Submitting to the Criminal Justice Advisory Group

It’;s fair to say I am not entirely happy with my experiences with the judicial system. I think there are ways it can be improved, so I have approached the Criminal Justice Advisory Group offering some input. They are visiting Dunedin and I will be able to meet them.

I have specific issues to address, but am open to other ideas to put forward.

Any suggestions on how our judicial system could be improved?

From Hāpaitia te Oranga Tangata Safe and Effective Justice:  Criminal Justice Advisory Group to visit the regions

The Safe and Effective Justice Programme Advisory Group – Te Uepū Hāpai i te Ora – is visiting towns and cities across New Zealand to hear what people want from their criminal justice system.

They will hold a series of meetings from mid-October 2018, including public drop-in sessions.

Chair of te Uepū, Hon Chester Borrows said he is looking forward to hearing from people whose lives and work are affected by the criminal justice system, and canvassing ideas on how it can be improved.

They will be in each region on the following dates:

  • Taranaki: 15 November
  • Whanganui/Manawatū/Horowhenua: 16-17 November
  • Otago/Southland: 19-21 November
  • Wellington: 23 November
  • West Coast: 27-28 November
  • Hawke’s Bay/Wairarapa: 28-29 November
  • East Coast: 3-4 December
  • Tasman/Marlborough: 10-11 December

They plan to carry out further public engagement in 2019.

You can also make submissions: Tell us your views

We want to hear your views so we can have a conversation about building a better justice system.

What we will do with the information you give us

  • We will read the information you give us, and analyse it so we understand it.
  • We might use the findings to propose recommendations to the Minister of Justice on changing the justice system.

Submit here: https://safeandeffectivejustice.govt.nz/have-your-say/your-views/

 

 

7 Comments

  1. High Flying Duck

     /  November 15, 2018

    The justice system is anything but – and it is a worldwide issue.

    This story from the UK is breathtakingly sad – a boy killed and killers end up getting a better life because of it, while the victim’s family get ignored and are left with nothing.:

    “The father of James Bulger last night reacted with fury after one of the toddler’s killers admitted he had enjoyed a “better life” as a result of being locked up for a crime which shocked the United Kingdom.

    Robert Thompson also said he had benefitted from “a better education” during eight years in a secure unit after he and Jon Venables were convicted of murdering the 2-year-old, a documentary to screen tonight in the UK reveals.
    ….
    Thompson says: “I do feel aware that I am now a better person and have had a better life and a better education than if I had not committed the murder.

    “There is obviously an irony to this but it is part of my remorseful feelings as well.”

    But last night James’s father Ralph said the confession confirmed what he and James’s mother Denise had long believed – that Thompson and Venables had been rewarded rather than punished for the crime.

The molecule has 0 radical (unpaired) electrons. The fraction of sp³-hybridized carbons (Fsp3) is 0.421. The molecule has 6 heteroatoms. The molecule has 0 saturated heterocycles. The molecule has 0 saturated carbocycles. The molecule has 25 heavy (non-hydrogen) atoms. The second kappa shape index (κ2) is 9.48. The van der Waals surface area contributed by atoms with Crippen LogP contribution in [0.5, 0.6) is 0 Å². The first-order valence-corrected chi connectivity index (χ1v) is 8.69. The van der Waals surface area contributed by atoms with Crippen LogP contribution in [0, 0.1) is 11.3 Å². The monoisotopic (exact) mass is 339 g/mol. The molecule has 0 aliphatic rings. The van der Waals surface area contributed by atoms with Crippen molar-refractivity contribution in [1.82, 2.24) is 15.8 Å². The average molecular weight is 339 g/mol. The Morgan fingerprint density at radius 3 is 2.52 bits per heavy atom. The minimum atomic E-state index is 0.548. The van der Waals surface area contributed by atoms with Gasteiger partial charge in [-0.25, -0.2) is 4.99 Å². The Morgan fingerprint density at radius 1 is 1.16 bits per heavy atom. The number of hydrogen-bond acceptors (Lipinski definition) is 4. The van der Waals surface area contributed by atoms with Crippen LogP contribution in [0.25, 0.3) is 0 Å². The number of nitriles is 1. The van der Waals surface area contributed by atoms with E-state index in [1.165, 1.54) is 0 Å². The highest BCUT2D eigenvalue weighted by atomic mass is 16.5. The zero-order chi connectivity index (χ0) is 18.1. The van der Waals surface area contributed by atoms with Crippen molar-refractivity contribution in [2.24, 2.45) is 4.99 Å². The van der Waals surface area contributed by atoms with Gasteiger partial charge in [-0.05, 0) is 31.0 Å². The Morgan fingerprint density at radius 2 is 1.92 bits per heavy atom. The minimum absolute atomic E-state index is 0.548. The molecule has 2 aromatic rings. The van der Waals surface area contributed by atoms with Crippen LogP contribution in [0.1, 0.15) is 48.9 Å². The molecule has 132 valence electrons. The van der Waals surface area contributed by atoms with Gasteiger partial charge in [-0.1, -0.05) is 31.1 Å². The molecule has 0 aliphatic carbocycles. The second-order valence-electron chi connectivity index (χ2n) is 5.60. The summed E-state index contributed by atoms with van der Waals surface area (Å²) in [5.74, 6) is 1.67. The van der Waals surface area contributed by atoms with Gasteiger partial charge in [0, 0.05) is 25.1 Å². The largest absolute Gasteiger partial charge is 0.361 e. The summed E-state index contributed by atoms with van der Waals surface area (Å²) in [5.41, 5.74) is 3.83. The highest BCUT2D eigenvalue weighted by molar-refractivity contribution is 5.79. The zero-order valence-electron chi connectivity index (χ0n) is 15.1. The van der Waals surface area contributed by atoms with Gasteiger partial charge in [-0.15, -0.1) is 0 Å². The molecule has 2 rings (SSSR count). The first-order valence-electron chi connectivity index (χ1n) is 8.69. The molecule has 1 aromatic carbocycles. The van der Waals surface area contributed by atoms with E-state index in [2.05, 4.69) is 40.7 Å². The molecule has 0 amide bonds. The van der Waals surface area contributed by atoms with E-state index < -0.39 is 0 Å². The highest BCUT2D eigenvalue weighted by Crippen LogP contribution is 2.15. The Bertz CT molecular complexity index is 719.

“For 25 years I have insisted that Thompson and Venables have been rewarded not punished for murdering my baby son,” Bulger, 51, told the Daily Mail.

    “The message here is horrific – kill a child and you will get a privileged and cosy life in return.

    “I have always said that these pair have never been punished at all.”

    https://www.nzherald.co.nz/world/news/article.cfm?c_id=2&objectid=12160159

  2. Kitty Catkin

     /  November 15, 2018

    Childkillers as a rule have anything but a nice life in prison from what I gather; they and paedophiles are seen as fair game. The two words ‘better life’ are taken out of context. The other killer has had a more predictable life, I think.

    I remember when the UK Government wanted to send the two out here and were told what NZ thought of that idea.

    • Kitty Catkin

       /  November 15, 2018

      The other one is back inside and likely to remain there.

      The interview also says that he is desperately sorry and remorseful for the crime. It needs to be read in full. His own childhood was so bad that being inside was better, as being on the streets was better than being at home at the age of 10. He was also a victim.He has made something of his life, unlike the other boy who was the one who persuaded him to take part.

      The other one has been convicted of child porn offences and shows no signs of wanting to change. He will probably spend most or all of his life behind bars.

  3. Gezza

     /  November 15, 2018

    If there’s anything that can be done to stop Sir Alan adorning his fences with the bodies of dead bureaucrats that might be worth getting them to consider.

    • Gezza

       /  November 15, 2018

      Can’t be good for the horses.

      • Alan Wilkinson

         /  November 15, 2018

        Horses have spring fever and bucked off my stepdaughter tonight. Hobbled in with a sprained ankle. Reckons the young grass has too much sugar. Might have to take a few bureaucrats off the fence to make a softer landing. Guess it was a bad idea to use the bareback pad instead of the saddle.

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